Election day in Nanyuki. Today was a quiet day in town as we waited out the Kenya election. Overall a relaxing day with some bike maintenance on the drive chain as well as patching that slow leak in my back tire. I also updated my “Plan” page with likely plans after we arrive in Cape Town (still a ways to go for that as we’ve cycled just 40% of the distance so far).
Now watching the live results of the election on TV (one candidate seems to be over 50% of early vote returns with 2.5% counted but we don’t know where those votes are from). In Nanyuki voting all seemed pretty orderly:
- There was a large park block in town. Along one side of the park was a row of tents marked alphabetically by “stream” and then first name. I understood stream to be similar to last name.
- Lined in front of these tents were half a dozen lines each with at least a hundred people carefully waiting their turn. Unlike the political rallies, I didn’t see much in way of bright campaign colors, e.g. orange, yellow or red. The TV tells us that overall voter turnout was 86% of registered voters (14.3 million registered voters, 33,000 poling stations, ~100,000 police). Don’t know about rest of the country, but Nanyuki looked very orderly. Polls were apparently open from 6am to 5pm. Once people credentials were compared with registration, they voted and then had their index fingers marked with indelible ink.
- Talked with one man who showed me his marked index finger and asked if I had voted. Told him I wasn’t Kenyan and hence it wouldn’t make sense for outsiders like me to vote. He laughed and observed I probably would be a Odinga supported (I could have the coalition wrong but it was opposite of his favorite).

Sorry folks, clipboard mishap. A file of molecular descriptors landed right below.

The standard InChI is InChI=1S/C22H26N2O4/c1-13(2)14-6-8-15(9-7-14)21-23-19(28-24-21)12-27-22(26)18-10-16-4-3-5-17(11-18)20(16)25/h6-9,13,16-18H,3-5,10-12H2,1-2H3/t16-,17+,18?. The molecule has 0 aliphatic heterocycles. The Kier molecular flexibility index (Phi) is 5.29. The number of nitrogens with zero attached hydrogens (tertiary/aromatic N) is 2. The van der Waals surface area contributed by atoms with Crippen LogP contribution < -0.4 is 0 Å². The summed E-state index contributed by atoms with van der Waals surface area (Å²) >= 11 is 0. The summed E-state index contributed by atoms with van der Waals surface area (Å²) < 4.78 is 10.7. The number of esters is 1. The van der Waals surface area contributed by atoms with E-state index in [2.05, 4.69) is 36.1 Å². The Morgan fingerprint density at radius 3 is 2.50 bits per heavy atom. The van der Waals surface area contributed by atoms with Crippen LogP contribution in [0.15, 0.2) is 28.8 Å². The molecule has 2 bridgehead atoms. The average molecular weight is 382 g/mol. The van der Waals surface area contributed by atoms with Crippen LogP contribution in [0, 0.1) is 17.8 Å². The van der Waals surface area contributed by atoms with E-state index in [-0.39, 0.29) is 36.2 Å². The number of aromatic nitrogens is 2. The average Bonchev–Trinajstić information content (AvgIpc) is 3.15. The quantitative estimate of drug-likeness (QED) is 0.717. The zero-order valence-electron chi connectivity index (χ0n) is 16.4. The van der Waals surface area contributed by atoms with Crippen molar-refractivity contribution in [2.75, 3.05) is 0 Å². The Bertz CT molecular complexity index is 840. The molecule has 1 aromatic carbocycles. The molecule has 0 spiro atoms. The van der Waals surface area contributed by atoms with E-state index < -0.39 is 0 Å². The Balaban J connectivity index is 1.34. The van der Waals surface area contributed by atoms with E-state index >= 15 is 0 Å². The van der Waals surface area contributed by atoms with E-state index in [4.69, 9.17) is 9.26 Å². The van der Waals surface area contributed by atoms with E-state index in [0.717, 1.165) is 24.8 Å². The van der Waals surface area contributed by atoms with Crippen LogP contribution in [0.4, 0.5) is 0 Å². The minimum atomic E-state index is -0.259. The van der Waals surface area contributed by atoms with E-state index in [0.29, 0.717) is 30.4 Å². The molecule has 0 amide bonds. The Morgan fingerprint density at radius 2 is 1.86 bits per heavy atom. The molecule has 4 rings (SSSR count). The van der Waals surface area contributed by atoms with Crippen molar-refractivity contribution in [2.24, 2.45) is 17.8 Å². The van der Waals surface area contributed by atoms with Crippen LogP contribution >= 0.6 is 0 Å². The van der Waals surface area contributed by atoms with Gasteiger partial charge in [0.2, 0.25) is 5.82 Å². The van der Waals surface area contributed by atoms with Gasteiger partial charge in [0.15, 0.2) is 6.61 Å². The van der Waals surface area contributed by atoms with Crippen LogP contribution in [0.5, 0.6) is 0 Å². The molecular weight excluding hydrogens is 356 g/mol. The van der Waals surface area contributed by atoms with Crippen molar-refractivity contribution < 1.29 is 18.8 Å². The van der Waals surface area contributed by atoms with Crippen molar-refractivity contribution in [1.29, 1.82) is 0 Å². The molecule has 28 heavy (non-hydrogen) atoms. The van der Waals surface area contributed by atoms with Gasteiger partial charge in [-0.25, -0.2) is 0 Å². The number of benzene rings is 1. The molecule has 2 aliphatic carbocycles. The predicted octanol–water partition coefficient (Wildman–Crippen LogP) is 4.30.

- Shops and businesses in town were mostly closed. A few cafes and local supermarket were open. However, most banks and other shops seemed to be closed today for the election.
- Voters were asked to vote in six different positions: president, parliament representative, women’s representative, senator, governor, senator and county representative. There are eight presidential contenders with two leading candidates (Kenyatta from Jubilee coalition and Odinga from Cord coalition). If any presidential candidate receives 50.1% of the vote and at least 25% in half the counties, they win outright. Otherwise there is a runoff.
- The election commission has up to seven days to declare a winner, but has promised to deliver results within 48 hours. TV stations also have live results coming in in the evening as I’m watching them.
- US embassy had a twitter feed and mid-day was reporting only isolated violence in north east and along the coast. The newspaper reports that British government had previously sent message calming fears and advising tourists and expats to go about their daily routines normally, while the US government had issued more cautionary notes prior to the election. Newspaper has big editorial asking winners to be magnanimous and losers not to be sore losers – and pointing out how much the country can lose economically with poor election response. Stock and currency markets were apparently positive as investors guessed the election would go well.
First reports coming in are presidential level, but over time these will start getting broken down by county as well as showing the other races. We still have some time before the results really start coming in as well as seeing how the country reacts. However, what I can see and read from Nanyuki looks encouraging so far of this election being a process with high level of interest but also being conducted orderly fashion.
Tomorrow more shops should be open and look forward to venturing further, e.g. to find and cross the equator which is just a few km south of town.